To continue reading the rest of this article, please log in.
Create free account to get unlimited news articles and more!
The major bank is not too fazed by the fall in house prices in Australia, with its CEO explaining that a sudden spike in unemployment would be more concerning.
Appearing before the House of Representatives’ Standing Committee on Economics on Friday (8 March), Westpac chief executive Brian Hartzer and chief financial officer Peter King were questioned as to whether the major bank is “concerned” by the nationwide drop in house prices, especially as 65 per cent of its loan book is comprised of mortgages.
The CEO pointed out that in Sydney and Melbourne, there was a “very substantial run-up in house prices over the last five, six, seven years”, and so people who purchased their homes four to five years ago are “still well-ahead”.
“When we look at the level of equity in our portfolio relative to the loans, there’s still quite a lot of equity support in people’s homes,” Mr Hartzer continued.
When Matt Thistlethwaite, vice chair of the committee and member for Kingsford, asked for clarification on how far house prices would need to fall before Westpac begins to worry, the CEO responded that it would take a “big spike in unemployment” for the bank to get “very concerned”.
“Any fall is a concern, particularly for people who made an investment in housing, so we don’t like to see a fall,” he said.
“But... there’s a positive sense of it as well, which means more first-time home buyers can get into the market.”
The CFO expressed a similar sentiment, saying: “If people have jobs and have income, then they’ll be able to repay the loan, and that’s what we look at the most in terms of the quality of the book and how it’s going to behave over time.”
Mr King insisted that Westpac’s loan portfolio is “performing well”, noting that a little over 400 properties are in the bank’s possession, compared to 1.6 million mortgage accounts.
The major bank’s CEO also claimed that the decline in house prices has less to do with the banks tightening credit, and more to do with “housing supply and demand factors”.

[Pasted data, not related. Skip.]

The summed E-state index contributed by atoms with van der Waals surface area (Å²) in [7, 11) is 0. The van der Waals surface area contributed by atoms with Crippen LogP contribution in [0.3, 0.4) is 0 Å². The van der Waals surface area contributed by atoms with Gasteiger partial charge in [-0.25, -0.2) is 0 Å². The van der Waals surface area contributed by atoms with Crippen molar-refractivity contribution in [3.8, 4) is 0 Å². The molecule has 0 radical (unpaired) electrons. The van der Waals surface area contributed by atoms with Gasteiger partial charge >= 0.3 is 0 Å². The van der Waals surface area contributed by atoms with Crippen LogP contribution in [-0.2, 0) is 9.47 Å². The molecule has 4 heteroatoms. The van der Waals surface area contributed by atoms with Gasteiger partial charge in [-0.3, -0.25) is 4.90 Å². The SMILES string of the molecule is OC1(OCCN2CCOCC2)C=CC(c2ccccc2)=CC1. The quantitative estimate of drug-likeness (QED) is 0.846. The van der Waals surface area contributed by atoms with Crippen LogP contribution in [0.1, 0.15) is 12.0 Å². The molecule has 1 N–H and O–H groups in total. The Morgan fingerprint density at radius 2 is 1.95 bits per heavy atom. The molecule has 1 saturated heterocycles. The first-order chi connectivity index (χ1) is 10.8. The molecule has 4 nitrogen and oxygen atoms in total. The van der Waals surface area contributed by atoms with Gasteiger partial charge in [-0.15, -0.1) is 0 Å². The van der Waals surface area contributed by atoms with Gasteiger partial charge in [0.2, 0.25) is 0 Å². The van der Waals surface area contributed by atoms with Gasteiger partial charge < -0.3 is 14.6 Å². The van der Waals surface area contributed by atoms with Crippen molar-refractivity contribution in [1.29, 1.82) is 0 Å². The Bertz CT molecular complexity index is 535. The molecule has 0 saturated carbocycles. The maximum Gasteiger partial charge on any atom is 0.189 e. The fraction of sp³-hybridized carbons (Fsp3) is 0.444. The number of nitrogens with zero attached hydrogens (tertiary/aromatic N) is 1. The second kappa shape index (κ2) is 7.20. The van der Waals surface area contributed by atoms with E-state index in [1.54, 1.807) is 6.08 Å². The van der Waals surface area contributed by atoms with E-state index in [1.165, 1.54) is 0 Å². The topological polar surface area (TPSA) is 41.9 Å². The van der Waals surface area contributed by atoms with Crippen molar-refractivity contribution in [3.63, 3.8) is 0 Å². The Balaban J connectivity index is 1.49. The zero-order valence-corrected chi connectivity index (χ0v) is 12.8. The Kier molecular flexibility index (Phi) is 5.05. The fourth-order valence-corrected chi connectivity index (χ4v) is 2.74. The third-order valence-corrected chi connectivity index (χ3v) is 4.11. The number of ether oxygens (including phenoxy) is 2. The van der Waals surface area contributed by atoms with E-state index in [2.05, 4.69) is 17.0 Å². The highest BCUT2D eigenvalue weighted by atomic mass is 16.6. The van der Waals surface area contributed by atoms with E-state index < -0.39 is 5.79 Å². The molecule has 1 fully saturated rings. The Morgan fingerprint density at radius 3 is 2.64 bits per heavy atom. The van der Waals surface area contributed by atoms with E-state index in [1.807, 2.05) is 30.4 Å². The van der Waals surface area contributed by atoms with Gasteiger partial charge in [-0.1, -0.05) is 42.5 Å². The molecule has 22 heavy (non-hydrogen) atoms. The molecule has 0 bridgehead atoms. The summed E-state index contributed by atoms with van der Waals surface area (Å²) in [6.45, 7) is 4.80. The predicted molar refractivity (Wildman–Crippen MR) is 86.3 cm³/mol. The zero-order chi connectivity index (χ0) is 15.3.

“For Westpac, approval rates have been steady, and our risk appetite hasn’t changed significantly in the last 12 months. In the last financial year, we lent more than $75 billion to customers to buy homes and $7.3 billion to small businesses,” Mr Hartzer said in his opening statement to the committee.
According to the chief executive, the bigger issue is that “not as many people, particularly investors, are applying for loans”.
“We see this as a natural response to a recent increase in the supply of housing, along with a fall in foreign investor demand and increased uncertainty about future returns from housing investment after a significant run-up in prices,” Mr Hartzer said.
“In other words, what we’re seeing is a cyclical adjustment after six strong years of growth, that so far regulators and banks are managing reasonably well.”
While the MP pointed that a number of parties, including the Reserve Bank of Australia, International Monetary Fund, and the OECD, have revised their growth forecasts for Australia, the Westpac CEO noted that “the economy is still growing” even if at a slower pace.
“Having said that, uncertainty about the future direction of regulation and government policy is having an effect on business and consumer confidence,” Mr Hartzer said.
“As further reforms and legislative changes are enacted, it will be important to avoid changes that unintentionally impact the availability or pricing of credit, or have detrimental effects on the very consumers they are designed to protect.”